Engineering is a complex field of work, and this work is done in a variety of environments.
Professional Engineers of Ontario Roadmap (see link below) reports: "There are about 74,000 professional engineers in Ontario and about 200,000 in Canada. Professional engineers use the abbreviation “P.Eng.” after their names. In Ontario, professional engineers specialize in a wide range of engineering activities, in areas including:
- agricultural/biosystems/bioresource/food engineering
- biochemical/biomedical engineering
- building engineering
- chemical engineering
- civil engineering
- computer engineering
- electrical engineering
- engineering physics
- environmental engineering
- forest engineering
- geological engineering
- geomatics engineering
- industrial engineering
- manufacturing engineering
- marine engineering
- mechanical engineering
- metallurgical engineering
- mining and mineral engineering
- naval architectural engineering
- nuclear engineering
- petroleum engineering
- software engineering
- structural engineering
- transportation engineering
- water resources engineering "
At The Working Centre, we work with many engineers, particularly Internationally Trained Engineers. Research and informational interviews are important in the Engineering sector. It can be important to understand the particular requirements of employers, and to understand the detailed requirements and environments where engineers apply their skills.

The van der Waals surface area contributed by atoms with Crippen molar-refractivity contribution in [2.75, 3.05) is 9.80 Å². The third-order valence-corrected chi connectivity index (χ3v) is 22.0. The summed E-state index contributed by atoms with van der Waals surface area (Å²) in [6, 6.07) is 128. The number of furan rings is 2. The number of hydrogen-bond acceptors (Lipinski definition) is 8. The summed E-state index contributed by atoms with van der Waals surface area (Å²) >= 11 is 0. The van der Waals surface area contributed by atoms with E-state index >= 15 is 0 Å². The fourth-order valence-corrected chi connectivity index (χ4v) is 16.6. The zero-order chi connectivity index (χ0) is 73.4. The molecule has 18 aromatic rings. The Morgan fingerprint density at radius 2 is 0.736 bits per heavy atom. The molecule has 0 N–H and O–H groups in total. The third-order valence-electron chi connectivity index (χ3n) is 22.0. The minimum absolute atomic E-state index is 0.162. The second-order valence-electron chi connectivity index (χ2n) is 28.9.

Following is some general information that may be helpful.
A professional engineer is one who has satisfied the requirements set by The Professional Engineers of Ontario (PEO) to earn a licence. This does not mean that you can’t work as an engineer without one. Often companies will hire engineers who haven’t yet been licensed so long as they can get a P.Eng. (Professional Engineer) to supervise the work.
In our experience it’s important for engineers to move quickly towards licensure with PEO as being a professional engineer will increase your desirability in the job market.
As an Internationally Trained Individual it is essential that you seek out ways to improve your occupational English. English is used in a wide variety of settings and it’s important that you study it as such – informal, formal, written, spoken, etc. As a professional, a prospective employer will need to be confident that you can effectively use English on the job. In a technical profession this means using technical jargon properly. Some words, terms and acronyms may even be regional, so it’s important to make a plan to improve your occupational English.
There are a number of programs across the province focusing on occupation specific language training. It’s also important to network within your field to get more of the occupation specific language, as well as learn from a mentor. Additionally, you should seek out occupational publications to not only keep up to date on developments in your profession but continuously improve your knowledge of occupational language.